It’s Game Day

When it comes time to record, be sure that you are prepared. Be in a quiet spot with a strong Internet connection. Test your mic and headphones before you connect to the host’s platform of choice.

Oh, and be on time. Or maybe even a minute early. 

When you first connect, expect to have a brief pre-show conversation. If the host doesn’t initiate, you should confirm the details of the show recording — especially if the scheduling emails were with a producer or assistant. 

If you are concerned about how your name is pronounced or how you are introduced, make sure to raise it before the recording starts. If you have something specific that you want to promote or discuss, go ahead and let the host know. Better to get that squared away than to be annoyed about it after the fact.

The Interview

Remember that the episode is probably designed to be a conversation, not a monologue. Don’t give one word answers that make it awkward for the host to proceed, but don’t filibuster and eat up so much air time that the host doesn’t get a word in.

Treat it like you would a conversation with a new connection in a coffee shop. There should be ample give-and-take.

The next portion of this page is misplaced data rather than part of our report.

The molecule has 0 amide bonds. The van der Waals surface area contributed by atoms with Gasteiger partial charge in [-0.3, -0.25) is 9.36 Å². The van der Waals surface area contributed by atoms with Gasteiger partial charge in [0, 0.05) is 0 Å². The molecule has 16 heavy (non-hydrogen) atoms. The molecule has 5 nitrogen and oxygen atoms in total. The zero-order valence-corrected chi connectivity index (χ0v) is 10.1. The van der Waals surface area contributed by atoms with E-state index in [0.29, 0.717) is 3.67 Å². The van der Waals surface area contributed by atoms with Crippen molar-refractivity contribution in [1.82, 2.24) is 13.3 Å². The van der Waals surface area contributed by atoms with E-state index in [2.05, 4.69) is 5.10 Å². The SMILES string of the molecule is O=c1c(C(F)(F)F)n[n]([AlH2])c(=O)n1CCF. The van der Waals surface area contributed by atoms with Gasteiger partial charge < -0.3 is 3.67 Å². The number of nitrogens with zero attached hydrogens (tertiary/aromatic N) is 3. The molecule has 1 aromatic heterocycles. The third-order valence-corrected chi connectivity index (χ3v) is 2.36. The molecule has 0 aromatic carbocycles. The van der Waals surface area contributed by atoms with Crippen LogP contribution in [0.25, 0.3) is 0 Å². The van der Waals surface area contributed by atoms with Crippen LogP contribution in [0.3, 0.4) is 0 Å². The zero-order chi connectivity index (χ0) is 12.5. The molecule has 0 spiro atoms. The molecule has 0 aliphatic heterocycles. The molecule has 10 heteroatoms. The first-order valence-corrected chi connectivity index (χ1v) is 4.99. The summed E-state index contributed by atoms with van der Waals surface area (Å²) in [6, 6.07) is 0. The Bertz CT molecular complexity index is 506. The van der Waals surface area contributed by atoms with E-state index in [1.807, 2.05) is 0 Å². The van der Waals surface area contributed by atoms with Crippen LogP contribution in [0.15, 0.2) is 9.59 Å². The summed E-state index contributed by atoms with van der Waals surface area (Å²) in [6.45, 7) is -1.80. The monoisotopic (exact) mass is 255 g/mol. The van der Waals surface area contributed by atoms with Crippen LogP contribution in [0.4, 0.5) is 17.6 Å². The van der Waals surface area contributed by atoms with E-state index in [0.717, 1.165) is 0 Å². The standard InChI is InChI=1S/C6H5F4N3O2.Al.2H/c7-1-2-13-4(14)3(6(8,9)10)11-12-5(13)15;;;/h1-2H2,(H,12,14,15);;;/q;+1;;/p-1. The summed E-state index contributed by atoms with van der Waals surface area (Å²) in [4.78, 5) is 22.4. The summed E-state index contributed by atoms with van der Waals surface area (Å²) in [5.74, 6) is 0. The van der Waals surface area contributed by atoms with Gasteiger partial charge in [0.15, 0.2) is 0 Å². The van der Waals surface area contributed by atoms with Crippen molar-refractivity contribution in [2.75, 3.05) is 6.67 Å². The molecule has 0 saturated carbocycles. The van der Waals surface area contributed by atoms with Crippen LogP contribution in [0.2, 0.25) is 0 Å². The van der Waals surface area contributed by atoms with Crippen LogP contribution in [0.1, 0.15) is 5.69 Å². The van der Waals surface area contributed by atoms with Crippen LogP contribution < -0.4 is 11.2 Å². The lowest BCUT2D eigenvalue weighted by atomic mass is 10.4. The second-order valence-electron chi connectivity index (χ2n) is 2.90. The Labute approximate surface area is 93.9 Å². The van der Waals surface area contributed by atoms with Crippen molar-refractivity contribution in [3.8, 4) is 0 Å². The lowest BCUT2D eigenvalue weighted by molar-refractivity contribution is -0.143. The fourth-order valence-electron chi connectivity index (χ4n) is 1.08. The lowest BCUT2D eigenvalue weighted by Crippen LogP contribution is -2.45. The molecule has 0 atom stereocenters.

You also need to remember that this is a chance to showcase your knowledge and expertise, but probably not to sell directly (unless explicitly invited to do so by the host). As long as you are sharing great value, you will attract potential clients if they are a good fit.

Be engaging. Your goal isn’t to get out as many facts as possible but to participate in a real conversation. Don’t hesitate to ask the host questions (if appropriate) to bring them in and make it a real two-way discussion.

Finally, you get bonus points if you have the know-how and ability to record the conversation as a backup to whatever the host is doing. It doesn’t happen often, but sometimes technology fails and you can be a real hero if you have something in your back pocket when it does.

After You Record

As you would with any opportunity that you get, follow up with a thank you note. You can do it by email, but it makes an even bigger impression if you mail a handwritten note.

If you have additional resources that you’d like to share links to for possible inclusion on the episode’s web page, be sure to send those along. Don’t go overboard here, but if it is something you specifically referenced during the episode or is very closely related and high-value for listeners, it may be worth passing along.

If the host hasn’t already told you, then you may wish to ask when the episode is likely to be published so you can plan ahead for your own promotion.

When Your Episode Airs